Les Lavandières or the Joys of Communal Laundry

Washerwomen at the Robine-du-Roi by Paul Gaugin

Every few days, I spend  hours washing clothing and household linens. This is not exceptional
but, except for a couple of years in the 1980's, I have always used communal laundry facilities. The building where Monsieur and I live was built before the days of in-suite laundry plumbing or venting.
I have frequently considered purchasing a European-style ventless combo but I have had considerable experience with these somewhat finicky machines and I'm not sure that they are worth the extra expense and trouble.

Madame L-B checking the laundry in Paris.

The combination that I used for 6 months in Paris took hours to complete the cycle. The rental company supplied fresh sheets and towels so that the tenants would not overload the machine.
I expect that a lot of laundry is taken out to blanchisseurs, teinturiers, or pressings (all different words for the laundry people). There are lots of libre-service laundromats as well.

Now that I'm retired, I set aside lots of time for laundry. I sort by fabric, colour,  and purpose so I have a lot of smaller loads. Unfortunately, I have to use large commercial machines without many different settings. The machines do not make change or accept cards so a small yogurt container of coins is part of the routine.

Did you know that there is a street dedicated to laundresses in Paris?

In much of the world, communal laundry would be done by a river, lake or fountain. The women would talk as they worked. I usually meet an elderly gentleman whose wife is very ill. He seems a bit lonely and tired but we talk and laugh a bit each time we meet. 

Communal laundries have etiquette and rules. It is forbidden to use all 3 machines. You must leave 1 for the use of others. I keep an old dish cloth in the cupboard in the laundry room and I wipe out my machines before and after use. Sometimes, I wipe with a bit of disinfectant. It is inconsiderate to leave your laundry in the machines once they have stopped. When I first lived here, there were "Laundry Nazis" who would remove offending laundry. I consider it bad manners 
to handle the laundry of strangers.

Some etymologists say that the word "lavender" comes from the the Latin word "to wash". I like to put lavender water in my iron so the my pillow cases and sheets smell like a field in Provence. Since I am the most frequent visitor to our laundry room and I have lived here for 23 years, I have added a few convenient touches. My ironing board is set up for anyone to use. The room is very large and I don't want to iron in my living room. There is a waiting/seating area where I leave my already read magazines for those who like to sit while their laundry spins.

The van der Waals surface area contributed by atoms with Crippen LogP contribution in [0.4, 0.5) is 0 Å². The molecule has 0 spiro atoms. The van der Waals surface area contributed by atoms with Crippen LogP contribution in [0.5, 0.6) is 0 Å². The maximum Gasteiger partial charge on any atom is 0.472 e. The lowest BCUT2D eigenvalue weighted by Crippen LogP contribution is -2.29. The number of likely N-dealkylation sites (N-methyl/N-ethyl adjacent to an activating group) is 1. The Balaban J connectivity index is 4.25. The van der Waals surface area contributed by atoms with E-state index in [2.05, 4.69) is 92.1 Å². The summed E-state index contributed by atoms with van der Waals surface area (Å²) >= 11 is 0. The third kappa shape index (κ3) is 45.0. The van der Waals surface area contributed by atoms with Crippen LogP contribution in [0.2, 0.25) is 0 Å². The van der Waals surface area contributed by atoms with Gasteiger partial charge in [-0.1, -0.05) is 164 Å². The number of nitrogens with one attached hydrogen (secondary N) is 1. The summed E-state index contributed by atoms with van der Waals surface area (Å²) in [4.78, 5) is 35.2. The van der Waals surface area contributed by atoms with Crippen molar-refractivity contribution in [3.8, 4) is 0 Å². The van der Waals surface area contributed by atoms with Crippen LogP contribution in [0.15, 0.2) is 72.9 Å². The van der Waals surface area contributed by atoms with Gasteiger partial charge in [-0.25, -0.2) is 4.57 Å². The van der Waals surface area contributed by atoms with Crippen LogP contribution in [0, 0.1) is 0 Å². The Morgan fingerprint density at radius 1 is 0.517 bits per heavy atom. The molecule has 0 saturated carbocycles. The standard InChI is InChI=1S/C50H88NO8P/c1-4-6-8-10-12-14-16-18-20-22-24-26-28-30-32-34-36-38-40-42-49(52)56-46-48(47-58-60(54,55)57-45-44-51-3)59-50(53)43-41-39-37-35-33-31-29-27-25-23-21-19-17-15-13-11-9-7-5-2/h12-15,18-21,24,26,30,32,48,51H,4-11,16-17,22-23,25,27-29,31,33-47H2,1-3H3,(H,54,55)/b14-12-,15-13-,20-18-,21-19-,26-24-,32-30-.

We take so many of our modern conveniences for granted. When I am in Oaxaca, water is scarce.
The use of an individual washing machine is not encouraged. The air is dry so there is no need for an
electric clothes dryer. Wages are low so it makes sense for a visitor to pay for laundry service.

After making 4 or 5 trips to the laundry room, I tend to lose my enthusiasm. But, I do feel that use of
communal facilities will be the way of the future. We have 411 suites in our housing complex. Four hundred and eleven pairs of laundry machines or twenty-four pairs. I know which makes the most sense environmentally....and I would miss my elderly gentleman!

the last load
It is a good idea sometimes to think of the importance and dignity of our every-day duties. It keeps them from being so tiresome; besides, others are apt take us at our own valuation. ”
― Laura Ingalls Wilder


  1. I agree that it would make much enivonmental sense to cycle back to the future . . . another factor is the number of incidents of "water escape" that have caused damage and raised insurance rates in our building . . . We had a shared facility on the ground floor of our previous condo, and it was a good place to catch up with other tenants. . .

    1. Yes, the "water escape" for those who have furtively installed washers is a consideration. It is a leap for those who have laundered independently but sometimes

      That "back to the future" mentality might be necessary for the next generations.
      M. had to clean up and drive cardboard packaging to recycling because someone had a delivery. I reassured him that people just don't think...what happens to the packaging when we have a delivery, how much energy did it take to produce this appliance and where will it go when its usefulness is over? Those questions are never considered by some people.

  2. I saw an ancient communal laundry area in Auvillar France...it must have been a great place for women to get together ad chat while washing clothes and linens. I use our machines regularly and like the freedom and luxury of being able to use them almost anytime. I do remember how different I felt about doing the laundry only on our appointed weekly time slot when we lived in an apartment...it required a lot more discipline!
    Looking at the stack of freshly ironed and folded Laundry is quite rewarding...
    the Laura Ingalls Wilder quote says it all!

    1. At least I can use the laundry room at any time. I remember those early days with diapers and a scheduled laundry time. Yuck! I love folding and sorting. I think it's the same quality that causes me to enjoy shelving books.

    2. I found book shelving like meditation...and since retiring ironing has the same effect!


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